He’s joined on the interior by nose tackle Rashard Lawrence and defensive tackles Zach Allen and Leki Fotu, while Jones and recent addition J.J. Watt, a three-time NFL Defensive Player of the Year, occupy the defensive end spots. Out of the plethora of experienced options, Peters is the most senior in his 12th NFL season.

“He makes an impact on and off the field,” Cardinals coach Kliff Kingsbury said. “He’s such a great presence in (the defensive line) room, such a great leader. Him and Rashard are a great combination there at that nose (tackle) and I thought he made some really impactful plays.”

Now healthy, grateful and motivated, Peters is poised for another solid season in red with his position group, one which has an immense amount of potential. Just look at Jones’ performance against the Titans – five sacks, six tackles and two forced fumbles. Against the Vikings, the edge rusher had a much more mundane performance with no tackles and three quarterback hits.

On the other side there is Watt, who might still be adapting to Arizona. He has logged only four tackles and one quarterback hit, but Peters sees the big-picture problems the two present to opposing offenses as two dynamic players lined up on opposite ends of the Cardinals’ defensive front.

“I think it’s a nightmare for offensive lines,” Peters said. “The schemes that we put together and draw up, I think they provide another challenge as well. We’ve seen it throughout training camp and those guys have been giving our offensive line fits. It’s good to see them carrying that over to the game and having success in that area. I expect it to continue.”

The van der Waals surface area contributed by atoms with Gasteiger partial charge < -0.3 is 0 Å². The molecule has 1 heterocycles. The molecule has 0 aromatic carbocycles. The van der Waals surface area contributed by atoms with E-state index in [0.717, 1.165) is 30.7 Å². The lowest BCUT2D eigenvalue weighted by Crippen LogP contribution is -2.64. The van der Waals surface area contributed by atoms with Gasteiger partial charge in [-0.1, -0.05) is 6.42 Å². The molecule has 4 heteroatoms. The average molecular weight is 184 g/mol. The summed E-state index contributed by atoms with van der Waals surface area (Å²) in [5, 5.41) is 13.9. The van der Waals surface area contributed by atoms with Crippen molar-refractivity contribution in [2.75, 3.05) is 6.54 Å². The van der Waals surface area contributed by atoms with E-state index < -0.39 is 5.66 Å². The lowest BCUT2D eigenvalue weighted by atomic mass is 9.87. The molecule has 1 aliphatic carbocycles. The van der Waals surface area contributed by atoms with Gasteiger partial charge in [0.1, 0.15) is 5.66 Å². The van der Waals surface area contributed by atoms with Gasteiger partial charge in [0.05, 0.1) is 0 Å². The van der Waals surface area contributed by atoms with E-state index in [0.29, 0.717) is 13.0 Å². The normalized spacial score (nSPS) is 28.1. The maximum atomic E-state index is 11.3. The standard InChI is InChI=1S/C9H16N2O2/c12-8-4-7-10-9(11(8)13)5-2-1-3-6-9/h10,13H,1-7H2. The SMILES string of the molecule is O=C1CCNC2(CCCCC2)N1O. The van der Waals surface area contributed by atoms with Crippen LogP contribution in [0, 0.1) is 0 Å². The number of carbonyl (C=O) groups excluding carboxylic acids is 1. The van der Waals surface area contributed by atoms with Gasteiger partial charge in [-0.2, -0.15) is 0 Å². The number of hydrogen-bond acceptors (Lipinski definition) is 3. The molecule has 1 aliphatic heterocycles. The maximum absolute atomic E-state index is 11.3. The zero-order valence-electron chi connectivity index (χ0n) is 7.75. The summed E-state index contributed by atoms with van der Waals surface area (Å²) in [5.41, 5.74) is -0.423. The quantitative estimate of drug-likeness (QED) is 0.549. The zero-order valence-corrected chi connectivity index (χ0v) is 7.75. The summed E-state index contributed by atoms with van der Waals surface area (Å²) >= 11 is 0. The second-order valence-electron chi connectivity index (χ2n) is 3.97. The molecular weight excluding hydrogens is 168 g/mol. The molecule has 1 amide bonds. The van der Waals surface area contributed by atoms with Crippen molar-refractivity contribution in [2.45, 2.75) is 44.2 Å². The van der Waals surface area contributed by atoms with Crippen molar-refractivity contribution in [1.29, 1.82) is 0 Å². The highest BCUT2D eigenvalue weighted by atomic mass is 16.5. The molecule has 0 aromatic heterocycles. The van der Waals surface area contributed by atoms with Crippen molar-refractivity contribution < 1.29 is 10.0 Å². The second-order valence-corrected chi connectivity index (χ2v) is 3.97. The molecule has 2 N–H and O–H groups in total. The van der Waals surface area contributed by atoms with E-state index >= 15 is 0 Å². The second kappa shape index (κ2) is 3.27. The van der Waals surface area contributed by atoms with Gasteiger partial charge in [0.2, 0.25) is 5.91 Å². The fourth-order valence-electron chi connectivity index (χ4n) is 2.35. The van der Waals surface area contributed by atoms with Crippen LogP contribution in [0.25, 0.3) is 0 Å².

Overall, Peters and his position group are prepared for a special season as the defensive line hopes to be consistent with its results across the duration of the 2021 year. From September to February, Peters hopes to be dominant and make the most of his opportunities.

“At a certain point, everybody’s number is going to get called,” Peters said. “We need everybody. I’m excited. We are built to last, to have longevity for the length of the season. I expect us to be just as strong as we are now in Week 17.

“When you’re able to make some plays early, you feel a lot better, a lot more confident. Things flow a little bit better for you, so that was great. Whenever we are dancing and having fun, the energy is great for the defense. Everybody’s just flying around having a good time out there.”

Mac Friday(he/him)
Sports Reporter, Phoenix

Mac Friday expects to graduate in May 2022 with a bachelor’s degree in sports journalism. Friday, who reports for and does play-by-play for Pac-12 Insider, is working for the Phoenix sports bureau.